Building pillars out of coventry wall?

Discussion in 'Hardscaping' started by WildLake, Mar 5, 2006.

  1. WildLake

    WildLake LawnSite Senior Member
    Posts: 368

    Ep henry says to chisel of a few inches to make the side of the block match the front in order to make 90 degree corners for pillars. This still doesn't look good enough when you do it. Is there a similar block that you can buy 90s for, or am I stuck chiseling. Thanks
     
  2. UNISCAPER

    UNISCAPER LawnSite Bronze Member
    Posts: 1,426

    Country manor. Use the large and the small block turning them 90° and they make perfect 20"x20" columns.

    If you don't like a chiseled face then after you lopp the end off use a meat tenderizer for block and beat the crap out of the borken end. It will actually blend as though is was cast like you need it.
     
  3. WildLake

    WildLake LawnSite Senior Member
    Posts: 368

    when you do the 20x20, do you do this or just leave it aloan
     
  4. UNISCAPER

    UNISCAPER LawnSite Bronze Member
    Posts: 1,426

    With Country Mano, all you do is set a large and small, then reverse one right next to what you laid. Then turn the next course 90°. There is nothing more to do unless occasionally you get a factory edge that shows, then use the meat beater on that small spot and your off. Glue every course and if you go over 3' you will need to pour a footing to the depth wher frost won't hurt you. Use a piece of #6 rebar or a post in the center so yo might have to notch cut the inside of the block.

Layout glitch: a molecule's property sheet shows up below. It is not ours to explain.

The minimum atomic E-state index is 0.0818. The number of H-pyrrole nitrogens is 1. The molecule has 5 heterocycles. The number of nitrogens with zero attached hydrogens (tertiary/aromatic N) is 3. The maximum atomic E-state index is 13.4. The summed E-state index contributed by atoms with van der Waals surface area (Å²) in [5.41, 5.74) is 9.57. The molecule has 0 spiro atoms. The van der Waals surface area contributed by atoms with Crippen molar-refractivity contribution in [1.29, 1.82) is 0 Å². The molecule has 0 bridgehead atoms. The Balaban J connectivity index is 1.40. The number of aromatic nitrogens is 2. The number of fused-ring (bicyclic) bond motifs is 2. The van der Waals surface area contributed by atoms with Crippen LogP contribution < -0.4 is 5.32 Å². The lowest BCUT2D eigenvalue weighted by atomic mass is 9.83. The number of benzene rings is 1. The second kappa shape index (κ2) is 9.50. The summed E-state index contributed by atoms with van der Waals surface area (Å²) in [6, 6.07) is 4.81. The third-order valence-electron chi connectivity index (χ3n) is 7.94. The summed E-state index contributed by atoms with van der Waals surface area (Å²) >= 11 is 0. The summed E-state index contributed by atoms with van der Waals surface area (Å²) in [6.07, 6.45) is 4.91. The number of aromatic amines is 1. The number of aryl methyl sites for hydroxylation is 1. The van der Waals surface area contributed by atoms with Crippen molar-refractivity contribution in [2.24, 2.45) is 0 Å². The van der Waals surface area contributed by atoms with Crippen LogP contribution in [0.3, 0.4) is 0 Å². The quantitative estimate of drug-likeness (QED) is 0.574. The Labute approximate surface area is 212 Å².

5. WildLake

    WildLake LawnSite Senior Member
    Posts: 368

    So on a single pillar, you must "tenderize" (Ha Ha) the side of one block on all four sides of each course.
     
  6. UNISCAPER

    UNISCAPER LawnSite Bronze Member
    Posts: 1,426

    If you want the split face to appear as though it was cast as such. Otherwise you will have the broken chisel face which won't necessarily match the factory facing.
     
  7. WildLake

    WildLake LawnSite Senior Member
    Posts: 368

    So its your opinion that the tenderizer is a better match than the chisel. I don't like the chisel. If you have a patio with a wall that has an entrance, the smooth face at either side of the entrance doesn't bother me at all but you know how it looks on a pillar. I hate that. I will try the tenderizer.
     
  8. UNISCAPER

    UNISCAPER LawnSite Bronze Member
    Posts: 1,426

    If there is too much haning over, chisel first, or even saw cut. Then use the tenderizer. The thing is if you saw cut you have a precise break where you need it and you can make the effect you want by using the tenderizer. It will take a little adjusting, but once you get the hang of it, you'll see what I'm talking about
     
  9. WildLake

    WildLake LawnSite Senior Member
    Posts: 368

    Thanks for the advice.
     
  10. YardPro

    YardPro LawnSite Gold Member
    Posts: 3,564

    use a block splitter ( guillotine).

    gives a precise cut and leaves a split face.
     

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